Whenever a public company is willing to invite the applications for its debentures or shares, it is a mandate for it to issue prospectus. This requirement does not apply to private companies. Sec 2(70) of the Companies Act, 2013 provides for the definition of prospectus, such as, prospectus includes all those documents that are issued or described as a prospectus along with the red herring prospectus that is referred to in sec 32 or shelf prospectus that is referred to in sec 31 or any advertisement, circular, notice or any other kind of document that is meant for inviting offers from the public for purchase or subscription of any securities of a body corporate.
However, an abridged prospectus, as per sec 2(1) of the companies act, 2013, refers to a memorandum that contains salient features of a prospectus that are defined as per the SEBI by way of making regulations.
It is also necessary to issue application forms for the securities but these forms cannot be issued until and unless a memorandum is accompanying the form. The memorandum must be containing those salient features of the prospectus that may be prescribed. This is termed as an abridged prospectus. The main purpose behind it is to reduce the expense burden of a public issue. The office of the company is required to maintain a full prospectus.
This requirement does not apply if one can show that the form of the application was issued for two purposes. These purposes are as follows: firstly, it should be in relation to bona fide invitation to any person in order to enter into an underwriting agreement with respect to the securities or secondly, it should be in connection to those securities which are not being offered to the public. This was mandated by sec 33(1) of the companies act, 2013.
Further, as per the sec 33(2) of the companies act, 2013, it is a mandate over the companies to give a copy of the prospectus to all those persons who do request for it before the closing of subscription list or offer takes place. If any company makes a default in complying with the mandates as per the companies act, 2013, it has to bear the penalty of Rs 50,000 for each of the defaults.
PUBLIC OFFER AND PRIVATE PLACEMENT
A prospectus can be used by a public company for the purpose of issuing securities to the public in order to comply with the provisions of Part I of Chapter 3 on Prospectus and Allotment of Securities. This can also be done with the help of private placement by complying with the provisions of Part II of Chapter 3.Further, there is another option of doing this by way of bonus issue or rights issue by complying with the provisions of the act and when it comes to the listed companies, one has to comply with the provisions of SEBI Act, 1992 and the rules and regulation made thereunder.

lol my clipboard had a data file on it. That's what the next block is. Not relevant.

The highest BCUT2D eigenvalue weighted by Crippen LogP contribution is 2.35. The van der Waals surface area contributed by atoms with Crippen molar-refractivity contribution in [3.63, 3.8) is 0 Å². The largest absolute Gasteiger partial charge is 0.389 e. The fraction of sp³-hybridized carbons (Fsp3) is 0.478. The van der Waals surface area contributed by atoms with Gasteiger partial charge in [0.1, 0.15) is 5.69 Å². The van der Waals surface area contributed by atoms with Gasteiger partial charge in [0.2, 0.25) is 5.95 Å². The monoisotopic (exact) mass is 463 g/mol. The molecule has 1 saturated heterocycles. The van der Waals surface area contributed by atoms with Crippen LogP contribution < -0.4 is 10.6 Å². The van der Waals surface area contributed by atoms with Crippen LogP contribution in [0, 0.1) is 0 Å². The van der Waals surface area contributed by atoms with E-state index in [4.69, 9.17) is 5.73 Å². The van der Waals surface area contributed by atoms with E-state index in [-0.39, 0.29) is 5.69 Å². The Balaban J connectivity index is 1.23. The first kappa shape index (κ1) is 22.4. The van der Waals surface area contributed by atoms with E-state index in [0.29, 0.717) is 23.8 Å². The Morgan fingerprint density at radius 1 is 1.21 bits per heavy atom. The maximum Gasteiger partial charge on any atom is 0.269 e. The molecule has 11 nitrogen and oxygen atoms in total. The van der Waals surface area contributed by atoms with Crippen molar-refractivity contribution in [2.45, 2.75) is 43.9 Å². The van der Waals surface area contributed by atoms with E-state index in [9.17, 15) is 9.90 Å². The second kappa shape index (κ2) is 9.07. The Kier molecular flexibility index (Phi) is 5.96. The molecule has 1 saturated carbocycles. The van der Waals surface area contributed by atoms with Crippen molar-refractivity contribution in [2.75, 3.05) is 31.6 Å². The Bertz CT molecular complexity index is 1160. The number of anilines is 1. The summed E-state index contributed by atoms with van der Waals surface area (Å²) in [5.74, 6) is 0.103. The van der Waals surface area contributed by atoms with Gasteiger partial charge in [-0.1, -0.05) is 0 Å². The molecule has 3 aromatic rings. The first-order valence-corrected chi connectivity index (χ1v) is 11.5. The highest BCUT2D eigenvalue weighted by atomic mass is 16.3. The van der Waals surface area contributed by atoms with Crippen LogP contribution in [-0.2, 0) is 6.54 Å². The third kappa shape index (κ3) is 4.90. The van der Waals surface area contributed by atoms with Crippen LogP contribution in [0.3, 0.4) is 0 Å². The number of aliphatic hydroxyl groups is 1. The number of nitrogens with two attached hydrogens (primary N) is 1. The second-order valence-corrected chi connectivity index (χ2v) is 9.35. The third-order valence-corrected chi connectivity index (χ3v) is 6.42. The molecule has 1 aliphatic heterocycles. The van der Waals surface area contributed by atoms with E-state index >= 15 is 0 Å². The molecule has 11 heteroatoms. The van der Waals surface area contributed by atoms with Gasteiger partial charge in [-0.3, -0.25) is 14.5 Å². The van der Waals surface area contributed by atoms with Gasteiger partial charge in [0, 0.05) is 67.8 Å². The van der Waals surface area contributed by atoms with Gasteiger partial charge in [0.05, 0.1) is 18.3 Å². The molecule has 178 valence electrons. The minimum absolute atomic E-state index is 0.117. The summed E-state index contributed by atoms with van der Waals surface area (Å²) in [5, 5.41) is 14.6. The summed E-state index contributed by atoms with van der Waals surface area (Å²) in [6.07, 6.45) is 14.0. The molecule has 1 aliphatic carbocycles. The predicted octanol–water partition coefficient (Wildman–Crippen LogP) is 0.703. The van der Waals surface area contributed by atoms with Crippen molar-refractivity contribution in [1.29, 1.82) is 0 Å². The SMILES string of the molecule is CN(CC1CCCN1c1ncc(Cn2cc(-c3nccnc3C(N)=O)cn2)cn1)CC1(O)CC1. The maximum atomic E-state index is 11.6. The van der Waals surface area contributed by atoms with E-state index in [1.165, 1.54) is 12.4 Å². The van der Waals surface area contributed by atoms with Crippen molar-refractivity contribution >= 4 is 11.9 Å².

DOCUMENTS CONTAINING OFFER FOR SECURITIES OF SALE, DEEMED PROSPECTUS
Where a company is of the view of allotting or agrees for allotting any securities of the company with the purpose of offering those securities for sale to the public, and any other document by which they offer for sale is being made to the public, such a document shall be considered for all purposes as a prospectus that was issued by the company.
All rules of laws and enactments as to the contents of the prospectus and for the liability for the misstatement in and omissions from the prospectus or otherwise in connection with the prospectus are to be made applicable. These all are subject to modifications as specified in Sec 25(3) and (4).
All the provisions that are contained in the act in connection to the prospectus or the penal provisions will be subject to attraction only when the prospectus is already issued by the company. Here, issued implies to all those prospectuses that are issued to the public. While public means any section of the public whether selected as either debenture- holders or members of the company concerned or as the clients of those persons that are issuing prospectus or in any other manner.
Thus, where there was a distribution of around 3000 copies among the members of a certain gas company only, it was held by the court that such a distribution will be considered as an offer to shares to the public. But when the prospectus was given to the solicitor of the company and he just forwarded it to one of his clients, such an offer was not considered to be issued to the public and henceforth, all the provisions of the Act that are in connection to the liability for omissions, not compliance and so on were not attracted. For the satisfaction of the word issue, a single private communication is not enough. The company is required to take some measures for publicity, however modest in nature.
SEBI (Securities and Exchange Board of India) is conferred with the responsibility of providing the regulations for any class or classes of companies that are in the process of filing the prospectus with the registrar at the stage of the first offer of securities. It is required from these prospectuses to show the period of validity which may not exceed one year.
The commencement of the period is from the date of opening of the first offer of the securities under such prospectus. When it comes to any subsequent offer or second offer of such securities that got issued during the period of validity of such prospectus, there is no requirement of any such prospectus. These mandates are provided by virtue of sec 31 (1)of the companies act, 2013.